If the routes are buried, then there should be manhole covers about every 300 meters and they may have gone the same way as the ones down the side of Brighting Park Wall between Avenue lodge and Cabinet 2, which all became overgrown with grass, so they weren’t visible. 

In which case Openreach will have to locate the manholes and uncover them, so they can install the fibre cable. 

Pole close to the track down to Ashburnham Forge and the pond by Great Sprays Farm, where the fibre cable is currently spooled up to the left of the yellow electricity warning sign. 

It the residents around the end of Penhurst or Ashburnham Forge are having problems with their telephone when it’s raining, it might be due to the fact that the cover has fallen off a junction box at the top of the pole.

The most likely route to Ashburnham Forge, is the footpath from Penhurst Lane to Ashburnham Forge especially as the cable goes underground at the start of the track on Penhurst Lane and surfaces close to Ashburnham Forge, part way up the hill towards Rock Cottage. 

Battle Road

On Battle Road, there are now large white arrows pointing at the Openreach manholes, except between Dips End Cottage and Step Houses.

So Openreach may be building down from Cabinet 2 to Stonedown and up from Cabinet 1 to Step Houses.

They have installed a draw rope from Battle Road, along the footpath to Stonedown Cottage, pole on the left of the photo below. The pole on the right, is located by Stonecroft (build Now to Dec 2026), TN32 5JA and the overhead cable continues to Old Stonedown Farmhouse (build Now to Dec 2026),TN32 5JA and this is where the telephone cable goes underground to reach Coblye Cottage (Not Yet), TN32 5HZ. The cable must go via Coblye Barn (Not Yet) TN32 5JA, as Brightling Park website states the renters have access to WiFi. O2 now appears to be offering 2G services off the Darwell Wood mast, but not 4G, as no one is. 

There are some draw ropes in place from the pole by the stream close to the car park for Denswood Forest, over the carpark, to the first pole on the way to Denswood Cottage. 

Wednesday 10 May 2023

Openreach has now installed an overhead fibre cable to Downgate Cottages and tomorrow should get to Fullers Barn, Sugar Loaf Yard is currently via an underground route that crosses under the road before Fullers Barn.

No sign of activity near Avenue Lodge, but their original roadworks entry allowed them tomorrow, to finish off their task.

Haven’t checked for any change new Little Worge Farm Cottage. With respect to Ox Lodge, Openreach have a number of options open to them 1. Direct cable via the existing underground duct from cabinet 2. 2. Cable from the pole on the south side of the junction with Rectory Road. 3. If the branch duct that crosses under the road is badly block to reach Ox Lodge, then overhead cable on the electricity poles, back to the pole on the south side of the junction with Rectory Road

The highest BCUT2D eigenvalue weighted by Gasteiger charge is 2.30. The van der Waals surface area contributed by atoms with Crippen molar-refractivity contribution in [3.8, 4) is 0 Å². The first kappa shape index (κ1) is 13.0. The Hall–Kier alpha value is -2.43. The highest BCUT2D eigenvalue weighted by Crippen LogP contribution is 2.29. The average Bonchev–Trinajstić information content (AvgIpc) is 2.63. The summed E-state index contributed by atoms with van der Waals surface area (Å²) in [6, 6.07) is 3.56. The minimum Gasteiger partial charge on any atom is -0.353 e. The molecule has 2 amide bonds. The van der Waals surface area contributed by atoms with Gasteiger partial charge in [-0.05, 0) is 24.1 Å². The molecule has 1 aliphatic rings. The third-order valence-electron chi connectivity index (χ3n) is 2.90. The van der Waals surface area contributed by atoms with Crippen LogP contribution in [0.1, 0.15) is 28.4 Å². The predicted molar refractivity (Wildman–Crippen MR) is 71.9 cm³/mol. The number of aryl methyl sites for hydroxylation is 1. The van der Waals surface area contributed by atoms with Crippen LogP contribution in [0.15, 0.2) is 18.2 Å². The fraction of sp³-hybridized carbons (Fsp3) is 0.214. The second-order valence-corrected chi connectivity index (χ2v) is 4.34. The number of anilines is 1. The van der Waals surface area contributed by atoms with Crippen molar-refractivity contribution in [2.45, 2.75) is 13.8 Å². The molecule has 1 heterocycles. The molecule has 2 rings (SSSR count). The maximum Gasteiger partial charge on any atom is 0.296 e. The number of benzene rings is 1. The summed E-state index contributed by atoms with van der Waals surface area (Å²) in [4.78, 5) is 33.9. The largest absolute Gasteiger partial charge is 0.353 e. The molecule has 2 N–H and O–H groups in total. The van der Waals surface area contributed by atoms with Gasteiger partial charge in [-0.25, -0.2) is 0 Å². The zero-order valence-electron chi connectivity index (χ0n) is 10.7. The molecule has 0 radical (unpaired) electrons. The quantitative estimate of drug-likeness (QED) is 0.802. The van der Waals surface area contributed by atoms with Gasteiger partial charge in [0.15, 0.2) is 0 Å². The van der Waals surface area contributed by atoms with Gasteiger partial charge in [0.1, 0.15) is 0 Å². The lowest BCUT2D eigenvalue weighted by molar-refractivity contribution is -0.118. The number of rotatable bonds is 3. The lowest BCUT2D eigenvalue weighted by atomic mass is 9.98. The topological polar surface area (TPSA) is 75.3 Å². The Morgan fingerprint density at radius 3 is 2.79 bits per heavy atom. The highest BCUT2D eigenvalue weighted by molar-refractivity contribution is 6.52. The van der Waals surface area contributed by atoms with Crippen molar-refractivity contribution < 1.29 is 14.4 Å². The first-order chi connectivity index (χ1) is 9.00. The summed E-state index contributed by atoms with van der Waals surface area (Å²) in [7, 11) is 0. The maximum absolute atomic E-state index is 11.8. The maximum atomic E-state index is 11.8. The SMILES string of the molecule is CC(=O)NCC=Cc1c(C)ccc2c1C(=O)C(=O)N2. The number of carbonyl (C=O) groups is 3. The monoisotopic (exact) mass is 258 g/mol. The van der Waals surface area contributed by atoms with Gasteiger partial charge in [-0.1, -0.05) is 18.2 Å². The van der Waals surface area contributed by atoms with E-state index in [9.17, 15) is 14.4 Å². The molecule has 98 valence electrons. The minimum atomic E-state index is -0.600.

Tueday 9 May 2023

The only change that’s likely to happen tomorrow, is that Openreach will install more fibre cable from Old  Holbans towards Sugar Loaf Yard and they will continue to finish off fibre work in the vicinity of the small triangular junction and pole located to the north of Avenue Lodge. 

The cables radiating out from the top of the pole are all fibre optical cables and there are 5 of them spooled up on the pole, because Sheepshaw Farm’s Connection Block Terminal (CBT) has a very long drop cable to the pole at the crossroads. Openreach can now purchase CBTs with up to 350 meter long drop leads, so they now have fewer inline junction boxes located directly below a CBT and the inline junction boxes are now more centralised, where it makes sense to do so. This should reduce the cost associated with splicing, because in the area so far built to the west of Avenue Lodge via the crossroads shown above, they have managed to avoid installing 6 inline junction boxes and associated splicing. 

In Twelve Oaks they avoided the need to install 2 inline junction boxes, by cabling the 3 CBTs back to the pole by the triangular junction, with Battle Road and they have also avoided installing 2 inline junction boxes around the junction with Rectory Road Brightling by cabling the 3 CBTs back to the pole located to the south of the junction with Battle Road, they have also installed the underground fibre cable to the pole.  

Openreach hasn’t installed any yellow fibre overhead warning signs on any of the newly installed fibre cable routes and so far all of the work has been done without recording any roadworks.  They have managed to get away with strategically parking and moving Vans.